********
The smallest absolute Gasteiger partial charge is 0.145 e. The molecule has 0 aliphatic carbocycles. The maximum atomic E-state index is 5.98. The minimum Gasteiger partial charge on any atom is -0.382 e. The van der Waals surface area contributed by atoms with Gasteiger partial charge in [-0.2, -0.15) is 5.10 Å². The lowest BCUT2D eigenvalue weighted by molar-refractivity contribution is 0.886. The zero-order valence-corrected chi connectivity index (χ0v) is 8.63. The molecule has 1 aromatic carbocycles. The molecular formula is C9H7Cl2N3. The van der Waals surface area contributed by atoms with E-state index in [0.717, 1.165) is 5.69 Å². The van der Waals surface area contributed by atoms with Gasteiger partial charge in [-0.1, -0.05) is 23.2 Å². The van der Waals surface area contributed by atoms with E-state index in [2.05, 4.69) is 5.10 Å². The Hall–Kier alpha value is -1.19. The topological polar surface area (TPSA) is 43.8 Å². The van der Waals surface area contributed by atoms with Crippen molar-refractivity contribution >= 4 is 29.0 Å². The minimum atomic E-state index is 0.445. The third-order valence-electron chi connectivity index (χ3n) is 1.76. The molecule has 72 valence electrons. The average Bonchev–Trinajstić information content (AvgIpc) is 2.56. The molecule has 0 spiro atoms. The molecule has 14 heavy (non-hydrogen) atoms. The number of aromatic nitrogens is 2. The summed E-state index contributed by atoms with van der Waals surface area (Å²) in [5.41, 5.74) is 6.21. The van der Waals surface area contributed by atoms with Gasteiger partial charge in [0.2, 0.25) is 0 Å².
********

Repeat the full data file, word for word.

The smallest absolute Gasteiger partial charge is 0.145 e. The molecule has 0 aliphatic carbocycles. The maximum atomic E-state index is 5.98. The minimum Gasteiger partial charge on any atom is -0.382 e. The van der Waals surface area contributed by atoms with Gasteiger partial charge in [-0.2, -0.15) is 5.10 Å². The lowest BCUT2D eigenvalue weighted by molar-refractivity contribution is 0.886. The zero-order valence-corrected chi connectivity index (χ0v) is 8.63. The molecule has 1 aromatic carbocycles. The molecular formula is C9H7Cl2N3. The van der Waals surface area contributed by atoms with E-state index in [0.717, 1.165) is 5.69 Å². The van der Waals surface area contributed by atoms with Gasteiger partial charge in [-0.1, -0.05) is 23.2 Å². The van der Waals surface area contributed by atoms with E-state index in [2.05, 4.69) is 5.10 Å². The Hall–Kier alpha value is -1.19. The topological polar surface area (TPSA) is 43.8 Å². The van der Waals surface area contributed by atoms with Crippen molar-refractivity contribution >= 4 is 29.0 Å². The minimum atomic E-state index is 0.445. The third-order valence-electron chi connectivity index (χ3n) is 1.76. The molecule has 72 valence electrons. The average Bonchev–Trinajstić information content (AvgIpc) is 2.56. The molecule has 0 spiro atoms. The molecule has 14 heavy (non-hydrogen) atoms. The number of aromatic nitrogens is 2. The summed E-state index contributed by atoms with van der Waals surface area (Å²) in [5.41, 5.74) is 6.21. The van der Waals surface area contributed by atoms with Gasteiger partial charge in [0.2, 0.25) is 0 Å².